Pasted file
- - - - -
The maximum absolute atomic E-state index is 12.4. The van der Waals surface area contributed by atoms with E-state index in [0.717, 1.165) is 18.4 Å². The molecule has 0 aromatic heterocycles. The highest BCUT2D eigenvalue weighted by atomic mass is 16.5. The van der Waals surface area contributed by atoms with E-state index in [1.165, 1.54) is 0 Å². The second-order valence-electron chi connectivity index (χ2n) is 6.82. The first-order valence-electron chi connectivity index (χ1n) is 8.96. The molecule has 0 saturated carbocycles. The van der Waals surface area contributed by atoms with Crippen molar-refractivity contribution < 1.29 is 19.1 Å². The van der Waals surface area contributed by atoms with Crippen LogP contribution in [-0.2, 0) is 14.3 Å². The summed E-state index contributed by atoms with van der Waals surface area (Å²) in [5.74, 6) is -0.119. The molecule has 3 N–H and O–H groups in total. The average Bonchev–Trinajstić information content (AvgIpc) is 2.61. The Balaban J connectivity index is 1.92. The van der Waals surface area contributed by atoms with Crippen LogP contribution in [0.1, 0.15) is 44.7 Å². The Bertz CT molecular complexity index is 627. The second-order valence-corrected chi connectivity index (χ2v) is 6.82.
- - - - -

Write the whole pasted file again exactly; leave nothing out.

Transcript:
The maximum absolute atomic E-state index is 12.4. The van der Waals surface area contributed by atoms with E-state index in [0.717, 1.165) is 18.4 Å². The molecule has 0 aromatic heterocycles. The highest BCUT2D eigenvalue weighted by atomic mass is 16.5. The van der Waals surface area contributed by atoms with E-state index in [1.165, 1.54) is 0 Å². The second-order valence-electron chi connectivity index (χ2n) is 6.82. The first-order valence-electron chi connectivity index (χ1n) is 8.96. The molecule has 0 saturated carbocycles. The van der Waals surface area contributed by atoms with Crippen molar-refractivity contribution < 1.29 is 19.1 Å². The van der Waals surface area contributed by atoms with Crippen LogP contribution in [-0.2, 0) is 14.3 Å². The summed E-state index contributed by atoms with van der Waals surface area (Å²) in [5.74, 6) is -0.119. The molecule has 3 N–H and O–H groups in total. The average Bonchev–Trinajstić information content (AvgIpc) is 2.61. The Balaban J connectivity index is 1.92. The van der Waals surface area contributed by atoms with Crippen LogP contribution in [0.1, 0.15) is 44.7 Å². The Bertz CT molecular complexity index is 627. The second-order valence-corrected chi connectivity index (χ2v) is 6.82.